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Notre Dame of Versailles

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The foundation stone for Notre Dame in Versailles was laid by Louis IV on March 10, 1684. The hunting lodge attracted Louis XIV, which his father, Louis XIII, had built in the forest around Versailles and which was then nothing but a small village. He turned the lodge into his residence through a number of developments, and the town grew with the palace. 

He wanted the church in Versailles to be worthy of the new town where the king and his court, as well as the royal administration, would be based. A royal chapel already existed in the palace, but the king was a good parishioner, and he meant all parochial ceremonies (baptisms, marriages, burials) to take place in the new church.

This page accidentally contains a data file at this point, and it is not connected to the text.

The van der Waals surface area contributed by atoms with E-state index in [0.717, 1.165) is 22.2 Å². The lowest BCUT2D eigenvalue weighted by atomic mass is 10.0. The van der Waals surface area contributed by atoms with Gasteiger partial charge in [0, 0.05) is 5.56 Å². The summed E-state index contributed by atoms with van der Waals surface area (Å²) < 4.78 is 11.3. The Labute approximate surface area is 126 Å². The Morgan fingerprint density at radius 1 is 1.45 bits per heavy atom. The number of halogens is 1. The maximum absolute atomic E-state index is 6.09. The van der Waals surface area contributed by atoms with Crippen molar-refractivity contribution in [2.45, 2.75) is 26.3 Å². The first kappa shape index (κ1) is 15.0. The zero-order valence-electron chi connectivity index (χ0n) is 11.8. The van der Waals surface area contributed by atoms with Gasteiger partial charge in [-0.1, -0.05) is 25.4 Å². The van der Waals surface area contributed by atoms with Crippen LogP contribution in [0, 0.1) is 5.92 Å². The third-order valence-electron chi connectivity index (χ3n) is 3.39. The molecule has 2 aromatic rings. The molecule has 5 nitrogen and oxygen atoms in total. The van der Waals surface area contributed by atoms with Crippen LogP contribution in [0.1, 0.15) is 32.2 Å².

The building was completed between 1684 and 1686, and it retains its original appearance. The height of the building was limited, in keeping with the surrounding houses and buildings, because the rule was that the palace should dominate the whole town. 

The original furniture disappeared during the French Revolution, except for the pulpit, some paneling, the great organ case, and a few other items. In the nineteenth century, the building was refurbished. The confessionals were installed, and all of the stained glass was renewed in the 1870s. 

When we visited the church, we checked to see what records they maintain. We had hoped to see the baptism and marriage records for some of Bonnie's ancestors. We learned that all of the records before 1905 have been moved to federal archive building in Versailles. The search continues.

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